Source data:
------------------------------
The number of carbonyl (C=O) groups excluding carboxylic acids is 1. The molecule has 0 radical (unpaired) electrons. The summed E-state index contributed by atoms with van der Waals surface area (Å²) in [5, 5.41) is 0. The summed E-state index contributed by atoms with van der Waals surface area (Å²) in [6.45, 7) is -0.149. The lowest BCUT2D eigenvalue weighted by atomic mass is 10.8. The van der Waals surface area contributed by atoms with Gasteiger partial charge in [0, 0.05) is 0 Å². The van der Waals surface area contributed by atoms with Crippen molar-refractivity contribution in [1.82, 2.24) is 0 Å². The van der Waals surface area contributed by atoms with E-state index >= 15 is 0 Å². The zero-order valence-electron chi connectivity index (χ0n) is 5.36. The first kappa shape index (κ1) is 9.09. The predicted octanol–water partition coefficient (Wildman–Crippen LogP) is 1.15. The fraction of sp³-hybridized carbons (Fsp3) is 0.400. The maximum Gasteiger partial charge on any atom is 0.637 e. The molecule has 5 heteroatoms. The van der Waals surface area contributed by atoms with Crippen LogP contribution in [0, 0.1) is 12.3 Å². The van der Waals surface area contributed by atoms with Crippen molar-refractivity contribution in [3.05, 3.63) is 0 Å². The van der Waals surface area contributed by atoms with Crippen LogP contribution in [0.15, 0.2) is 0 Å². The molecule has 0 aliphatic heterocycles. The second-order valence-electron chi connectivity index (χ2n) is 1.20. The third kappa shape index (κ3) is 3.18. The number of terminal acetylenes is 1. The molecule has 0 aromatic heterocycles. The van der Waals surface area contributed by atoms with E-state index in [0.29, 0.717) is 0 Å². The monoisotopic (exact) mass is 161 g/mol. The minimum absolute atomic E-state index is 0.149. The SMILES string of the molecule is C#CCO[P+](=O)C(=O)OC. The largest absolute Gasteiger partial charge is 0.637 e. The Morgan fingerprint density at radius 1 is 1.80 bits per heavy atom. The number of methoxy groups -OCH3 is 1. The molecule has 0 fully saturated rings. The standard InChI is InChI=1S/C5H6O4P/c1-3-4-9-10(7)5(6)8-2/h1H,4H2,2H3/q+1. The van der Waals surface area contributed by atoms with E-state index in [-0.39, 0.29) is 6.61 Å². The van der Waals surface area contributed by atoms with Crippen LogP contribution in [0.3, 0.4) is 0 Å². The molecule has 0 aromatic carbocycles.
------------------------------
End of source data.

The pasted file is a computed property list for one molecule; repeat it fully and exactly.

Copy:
The number of carbonyl (C=O) groups excluding carboxylic acids is 1. The molecule has 0 radical (unpaired) electrons. The summed E-state index contributed by atoms with van der Waals surface area (Å²) in [5, 5.41) is 0. The summed E-state index contributed by atoms with van der Waals surface area (Å²) in [6.45, 7) is -0.149. The lowest BCUT2D eigenvalue weighted by atomic mass is 10.8. The van der Waals surface area contributed by atoms with Gasteiger partial charge in [0, 0.05) is 0 Å². The van der Waals surface area contributed by atoms with Crippen molar-refractivity contribution in [1.82, 2.24) is 0 Å². The van der Waals surface area contributed by atoms with E-state index >= 15 is 0 Å². The zero-order valence-electron chi connectivity index (χ0n) is 5.36. The first kappa shape index (κ1) is 9.09. The predicted octanol–water partition coefficient (Wildman–Crippen LogP) is 1.15. The fraction of sp³-hybridized carbons (Fsp3) is 0.400. The maximum Gasteiger partial charge on any atom is 0.637 e. The molecule has 5 heteroatoms. The van der Waals surface area contributed by atoms with Crippen LogP contribution in [0, 0.1) is 12.3 Å². The van der Waals surface area contributed by atoms with Crippen molar-refractivity contribution in [3.05, 3.63) is 0 Å². The van der Waals surface area contributed by atoms with Crippen LogP contribution in [0.15, 0.2) is 0 Å². The molecule has 0 aliphatic heterocycles. The second-order valence-electron chi connectivity index (χ2n) is 1.20. The third kappa shape index (κ3) is 3.18. The number of terminal acetylenes is 1. The molecule has 0 aromatic heterocycles. The van der Waals surface area contributed by atoms with E-state index in [0.29, 0.717) is 0 Å². The monoisotopic (exact) mass is 161 g/mol. The minimum absolute atomic E-state index is 0.149. The SMILES string of the molecule is C#CCO[P+](=O)C(=O)OC. The largest absolute Gasteiger partial charge is 0.637 e. The Morgan fingerprint density at radius 1 is 1.80 bits per heavy atom. The number of methoxy groups -OCH3 is 1. The molecule has 0 fully saturated rings. The standard InChI is InChI=1S/C5H6O4P/c1-3-4-9-10(7)5(6)8-2/h1H,4H2,2H3/q+1. The van der Waals surface area contributed by atoms with E-state index in [-0.39, 0.29) is 6.61 Å². The van der Waals surface area contributed by atoms with Crippen LogP contribution in [0.3, 0.4) is 0 Å². The molecule has 0 aromatic carbocycles.